For a few years now there’s a collaboration between Witchcraft and my windsurf school which is called Sailsense. Initially advanced wave pupils would use Witchcraft rental gear, because the quality is great, it is strong and it fits very well the waveriding conditions of the island. And sometimes I was keeping the equipment for my own sessions. Now I use centre kit every time I go sailing.
When it’s good I call Bouke and he organizes some photo and video shooting which helps on the promotion front. The arrangement works great!
Talk to us about your current set and what it gives to I terms of on water performance.
Generally, for the sails, I use the Slayer, always mounted on Witchcraft masts which are very strong.
My favourite board at the centre is the Haka 74l. I’ve been testing it trifin in various conditions.
In small waves I use it with a smaller back fin and it turns very smoothly. In larger waves I use it with a bigger back fin and I can carve with lots of control. There is also a custom Haka for me that I’m currently testing, which is very sharp in small waves.
Do you have any design input with WC gear?
I share ideas about equipment with Bouke. It is well built and there is plenty of choice, so it’s more about how to set it up really.
What about other areas of windsurf – is it just wave sailing you’re into or do other parts float your boat?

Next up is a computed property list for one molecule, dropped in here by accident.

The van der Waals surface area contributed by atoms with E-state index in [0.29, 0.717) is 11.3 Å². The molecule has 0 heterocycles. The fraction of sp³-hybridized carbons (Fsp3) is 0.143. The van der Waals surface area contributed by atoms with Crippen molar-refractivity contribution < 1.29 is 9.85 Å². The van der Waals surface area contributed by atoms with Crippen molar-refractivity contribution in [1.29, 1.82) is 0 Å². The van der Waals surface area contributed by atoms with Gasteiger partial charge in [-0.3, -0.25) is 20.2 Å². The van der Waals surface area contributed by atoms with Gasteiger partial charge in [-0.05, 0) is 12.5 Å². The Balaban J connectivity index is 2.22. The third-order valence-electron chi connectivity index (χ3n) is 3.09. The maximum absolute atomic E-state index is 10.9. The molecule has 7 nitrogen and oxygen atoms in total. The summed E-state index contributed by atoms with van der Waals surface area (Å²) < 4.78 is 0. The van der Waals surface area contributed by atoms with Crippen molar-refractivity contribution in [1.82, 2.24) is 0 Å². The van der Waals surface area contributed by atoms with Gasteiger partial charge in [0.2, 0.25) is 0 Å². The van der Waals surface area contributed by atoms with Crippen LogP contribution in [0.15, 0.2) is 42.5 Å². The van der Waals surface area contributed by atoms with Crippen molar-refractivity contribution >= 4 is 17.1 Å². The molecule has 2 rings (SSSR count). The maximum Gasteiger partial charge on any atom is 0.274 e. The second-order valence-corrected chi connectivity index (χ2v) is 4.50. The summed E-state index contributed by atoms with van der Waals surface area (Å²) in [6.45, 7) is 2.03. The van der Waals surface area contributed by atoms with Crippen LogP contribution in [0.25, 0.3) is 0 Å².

Because I also teach windsurf, I’m sailing a lot, especially in light wind conditions.
I like cruising with a big board in gentle winds. This is classic windsurfing and I encourage sailors to enjoy it more often. Simple things are sometimes the best. I hope I’ll be able to do that as long as possible.
And other sports away from windsurfing – anything you’re into that’s not windsurfing related?
I used to surf a lot, and swim, and bicycle. I did also quite a bit of boat and dinghy sailing.
At the moment I keep all my free time for windsurfing.
What do you do for work?
As mentioned earlier I’ve got a windsurf school called Sailsense. (http://sailsense-school.com) This is my living. I mostly teach beginners and intermediates in a lagoon which is located close to the town of El Cotillo. I do also teach advanced sailors that want to learn planning, waterstarting and gybes. Occasionally I train and provide video coaching to Witchcraft windsurfers.
How does that fit around your water time?
I’m 90% of the time teaching, and 10% free sailing. But everything is sailing so I’m happy!
What are your plans for the rest of 2018 regarding windsurfing?
I don’t have a plan, I’ll just go in the water when there are good conditions now the winter is over. But luckily we have nice wave riding conditions during the summer. Especially on the east coast where in some places the water is turquoise just like a swimming pool. Beautiful!
Any final thoughts, thanks and praise?
Yes: making the right choices today helps you out tomorrow. Once in a while, I go in the water for an hour. Thanks to the conditions, but also to the equipment and the technique that I have I get tons of good waves. And I wish that the windsurfers reading this article wherever they are will also be able to do the same thing!
Be sure to check out our other Witchcraft team rider Q&A’s with Bouke Becker, Will Ward and John Blackwell.